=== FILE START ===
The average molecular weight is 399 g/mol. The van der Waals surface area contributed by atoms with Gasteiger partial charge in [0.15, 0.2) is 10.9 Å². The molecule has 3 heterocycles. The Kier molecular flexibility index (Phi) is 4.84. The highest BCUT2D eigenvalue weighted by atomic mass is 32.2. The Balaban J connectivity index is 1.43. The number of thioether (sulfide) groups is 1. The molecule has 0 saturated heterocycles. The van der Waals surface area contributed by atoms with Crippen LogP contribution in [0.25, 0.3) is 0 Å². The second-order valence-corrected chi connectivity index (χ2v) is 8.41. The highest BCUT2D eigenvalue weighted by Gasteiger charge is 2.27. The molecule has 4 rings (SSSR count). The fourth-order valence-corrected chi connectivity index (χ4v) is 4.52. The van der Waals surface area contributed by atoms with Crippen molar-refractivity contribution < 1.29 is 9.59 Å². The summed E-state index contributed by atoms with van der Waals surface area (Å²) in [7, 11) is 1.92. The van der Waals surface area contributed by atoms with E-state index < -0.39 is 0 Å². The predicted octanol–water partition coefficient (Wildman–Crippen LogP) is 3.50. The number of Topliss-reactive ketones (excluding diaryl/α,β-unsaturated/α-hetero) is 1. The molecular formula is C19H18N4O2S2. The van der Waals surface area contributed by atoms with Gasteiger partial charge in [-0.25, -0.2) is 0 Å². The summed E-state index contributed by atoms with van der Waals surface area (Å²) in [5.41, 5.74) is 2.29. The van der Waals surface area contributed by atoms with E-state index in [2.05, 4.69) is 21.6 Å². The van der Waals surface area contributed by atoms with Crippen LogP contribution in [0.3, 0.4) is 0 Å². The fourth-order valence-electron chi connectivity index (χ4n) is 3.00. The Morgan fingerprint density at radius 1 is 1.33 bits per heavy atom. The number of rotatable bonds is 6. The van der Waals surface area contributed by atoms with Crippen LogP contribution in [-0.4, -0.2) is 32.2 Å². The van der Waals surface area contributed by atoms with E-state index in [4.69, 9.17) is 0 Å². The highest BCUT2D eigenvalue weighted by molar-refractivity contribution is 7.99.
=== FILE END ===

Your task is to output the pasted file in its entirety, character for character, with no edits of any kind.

The average molecular weight is 399 g/mol. The van der Waals surface area contributed by atoms with Gasteiger partial charge in [0.15, 0.2) is 10.9 Å². The molecule has 3 heterocycles. The Kier molecular flexibility index (Phi) is 4.84. The highest BCUT2D eigenvalue weighted by atomic mass is 32.2. The Balaban J connectivity index is 1.43. The number of thioether (sulfide) groups is 1. The molecule has 0 saturated heterocycles. The van der Waals surface area contributed by atoms with Crippen LogP contribution in [0.25, 0.3) is 0 Å². The second-order valence-corrected chi connectivity index (χ2v) is 8.41. The highest BCUT2D eigenvalue weighted by Gasteiger charge is 2.27. The molecule has 4 rings (SSSR count). The fourth-order valence-corrected chi connectivity index (χ4v) is 4.52. The van der Waals surface area contributed by atoms with Crippen molar-refractivity contribution < 1.29 is 9.59 Å². The summed E-state index contributed by atoms with van der Waals surface area (Å²) in [7, 11) is 1.92. The van der Waals surface area contributed by atoms with E-state index < -0.39 is 0 Å². The predicted octanol–water partition coefficient (Wildman–Crippen LogP) is 3.50. The number of Topliss-reactive ketones (excluding diaryl/α,β-unsaturated/α-hetero) is 1. The molecular formula is C19H18N4O2S2. The van der Waals surface area contributed by atoms with Gasteiger partial charge in [-0.25, -0.2) is 0 Å². The summed E-state index contributed by atoms with van der Waals surface area (Å²) in [5.41, 5.74) is 2.29. The van der Waals surface area contributed by atoms with E-state index in [2.05, 4.69) is 21.6 Å². The van der Waals surface area contributed by atoms with Crippen LogP contribution in [0.3, 0.4) is 0 Å². The fourth-order valence-electron chi connectivity index (χ4n) is 3.00. The Morgan fingerprint density at radius 1 is 1.33 bits per heavy atom. The number of rotatable bonds is 6. The van der Waals surface area contributed by atoms with Crippen LogP contribution in [-0.4, -0.2) is 32.2 Å². The van der Waals surface area contributed by atoms with E-state index in [4.69, 9.17) is 0 Å². The highest BCUT2D eigenvalue weighted by molar-refractivity contribution is 7.99.